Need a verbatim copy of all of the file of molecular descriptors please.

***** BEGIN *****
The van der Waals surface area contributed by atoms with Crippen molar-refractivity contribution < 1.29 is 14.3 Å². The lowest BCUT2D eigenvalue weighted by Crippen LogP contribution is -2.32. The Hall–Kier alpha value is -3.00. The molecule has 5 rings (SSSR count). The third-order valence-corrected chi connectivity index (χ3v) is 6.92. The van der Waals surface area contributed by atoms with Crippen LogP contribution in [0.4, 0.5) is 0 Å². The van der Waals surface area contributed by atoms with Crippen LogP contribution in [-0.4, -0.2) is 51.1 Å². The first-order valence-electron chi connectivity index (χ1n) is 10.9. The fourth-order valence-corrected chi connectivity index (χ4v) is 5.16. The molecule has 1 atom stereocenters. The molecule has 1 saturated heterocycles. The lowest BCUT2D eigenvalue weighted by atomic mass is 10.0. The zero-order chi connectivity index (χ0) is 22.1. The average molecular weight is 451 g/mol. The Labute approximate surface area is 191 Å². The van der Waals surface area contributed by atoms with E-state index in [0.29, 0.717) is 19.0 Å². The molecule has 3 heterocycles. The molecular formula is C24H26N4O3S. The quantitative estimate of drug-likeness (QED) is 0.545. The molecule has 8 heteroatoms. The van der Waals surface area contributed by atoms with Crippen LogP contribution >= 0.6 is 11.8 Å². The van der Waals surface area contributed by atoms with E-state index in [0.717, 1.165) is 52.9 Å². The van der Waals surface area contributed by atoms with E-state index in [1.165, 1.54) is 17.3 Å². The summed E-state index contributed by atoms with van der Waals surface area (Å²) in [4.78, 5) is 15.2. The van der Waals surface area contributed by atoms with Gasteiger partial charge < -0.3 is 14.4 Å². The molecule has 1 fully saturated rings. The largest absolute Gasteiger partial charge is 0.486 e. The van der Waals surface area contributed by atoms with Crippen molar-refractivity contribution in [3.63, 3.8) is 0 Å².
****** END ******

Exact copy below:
The van der Waals surface area contributed by atoms with Crippen molar-refractivity contribution < 1.29 is 14.3 Å². The lowest BCUT2D eigenvalue weighted by Crippen LogP contribution is -2.32. The Hall–Kier alpha value is -3.00. The molecule has 5 rings (SSSR count). The third-order valence-corrected chi connectivity index (χ3v) is 6.92. The van der Waals surface area contributed by atoms with Crippen LogP contribution in [0.4, 0.5) is 0 Å². The van der Waals surface area contributed by atoms with Crippen LogP contribution in [-0.4, -0.2) is 51.1 Å². The first-order valence-electron chi connectivity index (χ1n) is 10.9. The fourth-order valence-corrected chi connectivity index (χ4v) is 5.16. The molecule has 1 atom stereocenters. The molecule has 1 saturated heterocycles. The lowest BCUT2D eigenvalue weighted by atomic mass is 10.0. The zero-order chi connectivity index (χ0) is 22.1. The average molecular weight is 451 g/mol. The Labute approximate surface area is 191 Å². The van der Waals surface area contributed by atoms with E-state index in [0.29, 0.717) is 19.0 Å². The molecule has 3 heterocycles. The molecular formula is C24H26N4O3S. The quantitative estimate of drug-likeness (QED) is 0.545. The molecule has 8 heteroatoms. The van der Waals surface area contributed by atoms with Crippen LogP contribution >= 0.6 is 11.8 Å². The van der Waals surface area contributed by atoms with E-state index in [0.717, 1.165) is 52.9 Å². The van der Waals surface area contributed by atoms with E-state index in [1.165, 1.54) is 17.3 Å². The summed E-state index contributed by atoms with van der Waals surface area (Å²) in [4.78, 5) is 15.2. The van der Waals surface area contributed by atoms with Gasteiger partial charge < -0.3 is 14.4 Å². The molecule has 1 fully saturated rings. The largest absolute Gasteiger partial charge is 0.486 e. The van der Waals surface area contributed by atoms with Crippen molar-refractivity contribution in [3.63, 3.8) is 0 Å².